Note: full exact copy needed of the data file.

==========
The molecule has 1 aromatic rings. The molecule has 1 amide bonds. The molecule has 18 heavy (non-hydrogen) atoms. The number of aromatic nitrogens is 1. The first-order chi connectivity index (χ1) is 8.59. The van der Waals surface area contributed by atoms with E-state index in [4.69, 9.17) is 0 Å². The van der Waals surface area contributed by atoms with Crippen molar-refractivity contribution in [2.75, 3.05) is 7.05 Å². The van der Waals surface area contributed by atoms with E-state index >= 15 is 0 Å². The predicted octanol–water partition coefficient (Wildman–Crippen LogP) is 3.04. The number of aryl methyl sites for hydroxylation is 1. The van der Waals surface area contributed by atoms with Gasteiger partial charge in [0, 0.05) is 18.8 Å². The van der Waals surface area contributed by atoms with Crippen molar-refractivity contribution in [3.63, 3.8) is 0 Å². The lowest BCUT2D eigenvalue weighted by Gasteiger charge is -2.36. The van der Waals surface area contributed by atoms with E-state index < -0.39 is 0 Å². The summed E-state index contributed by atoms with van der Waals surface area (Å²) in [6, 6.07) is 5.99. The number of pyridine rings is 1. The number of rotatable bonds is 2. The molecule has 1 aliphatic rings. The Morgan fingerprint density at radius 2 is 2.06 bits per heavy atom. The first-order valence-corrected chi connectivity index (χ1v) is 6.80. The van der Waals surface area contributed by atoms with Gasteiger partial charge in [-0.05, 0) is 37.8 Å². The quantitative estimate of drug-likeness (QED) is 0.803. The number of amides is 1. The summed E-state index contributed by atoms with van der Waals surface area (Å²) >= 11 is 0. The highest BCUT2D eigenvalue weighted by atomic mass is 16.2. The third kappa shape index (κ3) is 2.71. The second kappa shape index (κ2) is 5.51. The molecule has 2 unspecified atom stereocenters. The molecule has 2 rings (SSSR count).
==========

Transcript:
The molecule has 1 aromatic rings. The molecule has 1 amide bonds. The molecule has 18 heavy (non-hydrogen) atoms. The number of aromatic nitrogens is 1. The first-order chi connectivity index (χ1) is 8.59. The van der Waals surface area contributed by atoms with E-state index in [4.69, 9.17) is 0 Å². The van der Waals surface area contributed by atoms with Crippen molar-refractivity contribution in [2.75, 3.05) is 7.05 Å². The van der Waals surface area contributed by atoms with E-state index >= 15 is 0 Å². The predicted octanol–water partition coefficient (Wildman–Crippen LogP) is 3.04. The number of aryl methyl sites for hydroxylation is 1. The van der Waals surface area contributed by atoms with Gasteiger partial charge in [0, 0.05) is 18.8 Å². The van der Waals surface area contributed by atoms with Crippen molar-refractivity contribution in [3.63, 3.8) is 0 Å². The lowest BCUT2D eigenvalue weighted by Gasteiger charge is -2.36. The van der Waals surface area contributed by atoms with E-state index < -0.39 is 0 Å². The summed E-state index contributed by atoms with van der Waals surface area (Å²) in [6, 6.07) is 5.99. The number of pyridine rings is 1. The number of rotatable bonds is 2. The molecule has 1 aliphatic rings. The Morgan fingerprint density at radius 2 is 2.06 bits per heavy atom. The first-order valence-corrected chi connectivity index (χ1v) is 6.80. The van der Waals surface area contributed by atoms with Gasteiger partial charge in [-0.05, 0) is 37.8 Å². The quantitative estimate of drug-likeness (QED) is 0.803. The number of amides is 1. The summed E-state index contributed by atoms with van der Waals surface area (Å²) >= 11 is 0. The highest BCUT2D eigenvalue weighted by atomic mass is 16.2. The third kappa shape index (κ3) is 2.71. The second kappa shape index (κ2) is 5.51. The molecule has 2 unspecified atom stereocenters. The molecule has 2 rings (SSSR count).